Observations RE Important Martin Luther King 8 Lessons Article by Kevin Matthews
Jan 21, 2013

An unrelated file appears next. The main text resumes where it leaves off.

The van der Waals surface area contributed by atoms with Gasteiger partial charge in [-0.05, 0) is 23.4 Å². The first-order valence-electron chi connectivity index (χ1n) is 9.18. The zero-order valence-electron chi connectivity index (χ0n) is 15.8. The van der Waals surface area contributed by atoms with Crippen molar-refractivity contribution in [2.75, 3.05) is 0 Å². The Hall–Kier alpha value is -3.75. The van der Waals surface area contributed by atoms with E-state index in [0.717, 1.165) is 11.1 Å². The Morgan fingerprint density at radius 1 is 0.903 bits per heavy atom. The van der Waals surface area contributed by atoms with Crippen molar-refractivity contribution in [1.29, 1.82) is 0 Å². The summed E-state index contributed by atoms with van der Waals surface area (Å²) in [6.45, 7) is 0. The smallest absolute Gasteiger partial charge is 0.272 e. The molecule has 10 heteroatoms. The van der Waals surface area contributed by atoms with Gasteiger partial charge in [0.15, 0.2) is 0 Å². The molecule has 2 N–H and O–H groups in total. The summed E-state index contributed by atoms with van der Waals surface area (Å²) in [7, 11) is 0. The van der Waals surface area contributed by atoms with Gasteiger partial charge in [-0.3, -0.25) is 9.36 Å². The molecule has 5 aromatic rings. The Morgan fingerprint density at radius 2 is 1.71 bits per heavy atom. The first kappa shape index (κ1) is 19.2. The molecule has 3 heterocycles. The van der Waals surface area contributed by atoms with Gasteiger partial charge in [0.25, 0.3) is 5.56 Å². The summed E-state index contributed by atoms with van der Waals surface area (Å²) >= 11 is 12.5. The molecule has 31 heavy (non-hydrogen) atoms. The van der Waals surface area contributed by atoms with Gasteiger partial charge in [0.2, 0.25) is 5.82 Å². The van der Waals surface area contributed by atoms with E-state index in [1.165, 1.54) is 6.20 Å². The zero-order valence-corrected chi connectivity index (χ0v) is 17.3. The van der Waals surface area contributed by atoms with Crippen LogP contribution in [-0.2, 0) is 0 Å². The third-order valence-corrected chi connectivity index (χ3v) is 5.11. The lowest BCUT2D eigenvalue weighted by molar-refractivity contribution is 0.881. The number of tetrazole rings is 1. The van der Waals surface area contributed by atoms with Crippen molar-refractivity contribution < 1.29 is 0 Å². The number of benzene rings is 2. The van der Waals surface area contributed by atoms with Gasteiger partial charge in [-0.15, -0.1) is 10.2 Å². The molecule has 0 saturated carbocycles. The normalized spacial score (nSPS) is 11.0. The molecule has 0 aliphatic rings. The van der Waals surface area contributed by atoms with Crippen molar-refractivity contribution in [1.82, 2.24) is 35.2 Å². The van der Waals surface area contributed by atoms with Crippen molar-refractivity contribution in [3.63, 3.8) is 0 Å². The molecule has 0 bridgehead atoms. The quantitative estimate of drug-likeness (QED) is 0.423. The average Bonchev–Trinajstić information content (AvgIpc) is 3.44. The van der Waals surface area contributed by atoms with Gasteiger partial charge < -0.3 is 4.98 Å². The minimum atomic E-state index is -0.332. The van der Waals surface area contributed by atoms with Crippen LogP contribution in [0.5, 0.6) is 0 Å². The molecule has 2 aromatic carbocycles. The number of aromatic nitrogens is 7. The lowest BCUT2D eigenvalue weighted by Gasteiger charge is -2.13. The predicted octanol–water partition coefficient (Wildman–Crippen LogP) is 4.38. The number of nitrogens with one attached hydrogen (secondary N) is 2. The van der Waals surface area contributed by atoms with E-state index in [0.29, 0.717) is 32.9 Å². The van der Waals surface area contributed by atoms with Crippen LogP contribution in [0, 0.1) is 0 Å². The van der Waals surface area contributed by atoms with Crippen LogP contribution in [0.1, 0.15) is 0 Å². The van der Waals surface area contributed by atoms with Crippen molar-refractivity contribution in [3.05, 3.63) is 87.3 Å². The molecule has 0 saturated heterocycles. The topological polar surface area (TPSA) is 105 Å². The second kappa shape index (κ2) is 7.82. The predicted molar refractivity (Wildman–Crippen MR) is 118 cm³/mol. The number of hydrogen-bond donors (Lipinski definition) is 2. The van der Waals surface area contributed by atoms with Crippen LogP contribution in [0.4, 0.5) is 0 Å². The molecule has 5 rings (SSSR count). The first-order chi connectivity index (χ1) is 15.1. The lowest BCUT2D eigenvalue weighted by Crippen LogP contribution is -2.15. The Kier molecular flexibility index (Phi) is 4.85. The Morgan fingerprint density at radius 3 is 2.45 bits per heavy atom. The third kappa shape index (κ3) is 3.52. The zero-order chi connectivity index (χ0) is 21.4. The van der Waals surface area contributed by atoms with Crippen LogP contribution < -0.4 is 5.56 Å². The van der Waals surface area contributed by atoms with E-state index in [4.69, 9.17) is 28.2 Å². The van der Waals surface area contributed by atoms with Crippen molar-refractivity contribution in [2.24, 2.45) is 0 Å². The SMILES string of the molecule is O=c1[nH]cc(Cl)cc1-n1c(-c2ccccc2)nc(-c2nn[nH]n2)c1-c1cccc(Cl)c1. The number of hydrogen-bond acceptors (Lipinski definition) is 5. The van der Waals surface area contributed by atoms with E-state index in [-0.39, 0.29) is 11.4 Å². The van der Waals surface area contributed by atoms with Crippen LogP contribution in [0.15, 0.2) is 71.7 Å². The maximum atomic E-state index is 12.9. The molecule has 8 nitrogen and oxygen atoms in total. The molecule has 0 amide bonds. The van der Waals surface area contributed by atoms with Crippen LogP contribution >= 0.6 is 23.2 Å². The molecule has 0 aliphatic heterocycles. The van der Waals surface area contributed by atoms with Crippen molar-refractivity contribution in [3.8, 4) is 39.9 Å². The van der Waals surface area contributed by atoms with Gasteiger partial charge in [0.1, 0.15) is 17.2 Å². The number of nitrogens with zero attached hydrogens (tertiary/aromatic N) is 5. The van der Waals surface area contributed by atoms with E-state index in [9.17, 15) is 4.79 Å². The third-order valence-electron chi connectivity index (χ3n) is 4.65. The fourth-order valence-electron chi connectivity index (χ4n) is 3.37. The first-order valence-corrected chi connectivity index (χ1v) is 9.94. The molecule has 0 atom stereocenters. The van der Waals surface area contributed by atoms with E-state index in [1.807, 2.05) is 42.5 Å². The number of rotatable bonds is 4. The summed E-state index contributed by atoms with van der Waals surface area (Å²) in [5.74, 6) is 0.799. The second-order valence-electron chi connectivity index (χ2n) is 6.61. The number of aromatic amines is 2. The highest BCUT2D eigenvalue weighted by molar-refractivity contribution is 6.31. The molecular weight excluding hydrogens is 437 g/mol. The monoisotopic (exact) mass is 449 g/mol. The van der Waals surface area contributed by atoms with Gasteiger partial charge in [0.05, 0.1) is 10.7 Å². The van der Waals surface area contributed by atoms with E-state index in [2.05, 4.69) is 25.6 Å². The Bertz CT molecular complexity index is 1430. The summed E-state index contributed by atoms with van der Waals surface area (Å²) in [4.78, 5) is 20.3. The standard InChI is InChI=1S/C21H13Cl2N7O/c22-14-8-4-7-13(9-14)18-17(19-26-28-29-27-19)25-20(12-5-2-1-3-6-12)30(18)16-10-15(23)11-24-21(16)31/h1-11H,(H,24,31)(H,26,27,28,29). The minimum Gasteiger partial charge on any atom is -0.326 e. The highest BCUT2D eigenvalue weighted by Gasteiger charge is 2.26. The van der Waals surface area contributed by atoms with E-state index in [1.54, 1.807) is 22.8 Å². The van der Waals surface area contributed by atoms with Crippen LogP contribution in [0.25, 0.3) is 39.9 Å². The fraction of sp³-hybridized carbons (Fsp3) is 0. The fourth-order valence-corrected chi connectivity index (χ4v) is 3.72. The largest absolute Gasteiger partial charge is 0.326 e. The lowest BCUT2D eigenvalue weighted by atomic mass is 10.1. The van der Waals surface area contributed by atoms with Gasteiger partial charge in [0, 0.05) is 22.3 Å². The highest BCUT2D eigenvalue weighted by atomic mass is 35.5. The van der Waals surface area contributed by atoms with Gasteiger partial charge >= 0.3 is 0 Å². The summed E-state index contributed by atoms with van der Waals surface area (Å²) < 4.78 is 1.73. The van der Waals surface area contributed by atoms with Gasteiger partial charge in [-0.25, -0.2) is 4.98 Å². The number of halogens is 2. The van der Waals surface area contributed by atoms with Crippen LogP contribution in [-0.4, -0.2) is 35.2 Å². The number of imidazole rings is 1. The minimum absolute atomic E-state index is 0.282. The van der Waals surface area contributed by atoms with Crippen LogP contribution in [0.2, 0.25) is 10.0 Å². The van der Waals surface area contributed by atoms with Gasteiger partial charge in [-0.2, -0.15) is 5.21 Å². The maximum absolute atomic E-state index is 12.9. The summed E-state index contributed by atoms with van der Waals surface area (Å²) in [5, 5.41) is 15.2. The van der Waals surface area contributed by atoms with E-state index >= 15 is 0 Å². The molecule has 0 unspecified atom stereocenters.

Really enjoyed reading "Beyond Race: 8 Other Important Lessons from [Rev.] Dr. Martin Luther King, Jr.". For years I've considered him one of the greatest and most significant individuals to have lived during my lifetime. His legacy is phenomenal, and I indeed learned more about it by reading this well written article. However, I also learned that I had come across a fact that the author had not. Mr. Matthews begins Lesson 4, Vocally Oppose War, by stating that before reading King's speech "Remaining Awake Through a Great Revolution," he wouldn't have guessed that the term "military-industrial complex" existed all the way back in 1968. Actually, it existed several years before that. Though politically I've been well to the left of center ever since I was really aware of issues and politics (believe I was a "Progressive" all that time, though no one was termed Progressive back then), I have come to appreciate Dwight D. Eisenhower. He was underrated as President, largely because he was quiet and reserved. He was far more intelligent than most people ever realized, which in retrospect I view as unfortunate. While not as charismatic or inspirational as the Rev. Dr. King, I believe Eisenhower could have taught lessons of his own. He was a General who left World War II decisively anti-war. In the early 1950's he made the observation that people did not need to be so concerned with communism as the enemy because the "military-industrial complex" would bury the United States. I suspect that was, at least in part, a reflection of the fact that although he was the Republican President of the United States, he was no great fan of the Senator from Wisconsin, Joseph McCarthy, also a Republican. McCarthy was better known for the Communist "witch-hunts" he inspired and fueled. Eisenhower's stance on that issue alone strikes me as a great indication of his intelligence. It also shows that Eisenhower was a critical thinker, not easily swayed by half truths, prejudices, propaganda or public opinion in keeping with King's concern discussed in Lesson 6. Unfortunately, U.S. Presidents are not all powerful, as a certain percentage of the population always seems to have believed. Despite Senator McCarthy's outrageous activities, accusations and tactics, the President had no authority to stop him. Ultimately he was censured by the Senate. Despite such episodes, this country has a long and "patchwork" tradition of questioning violence, war and other weighty issues while upholding an array of freedoms, carried on by widely divergent people who are nevertheless people of vision and commitment.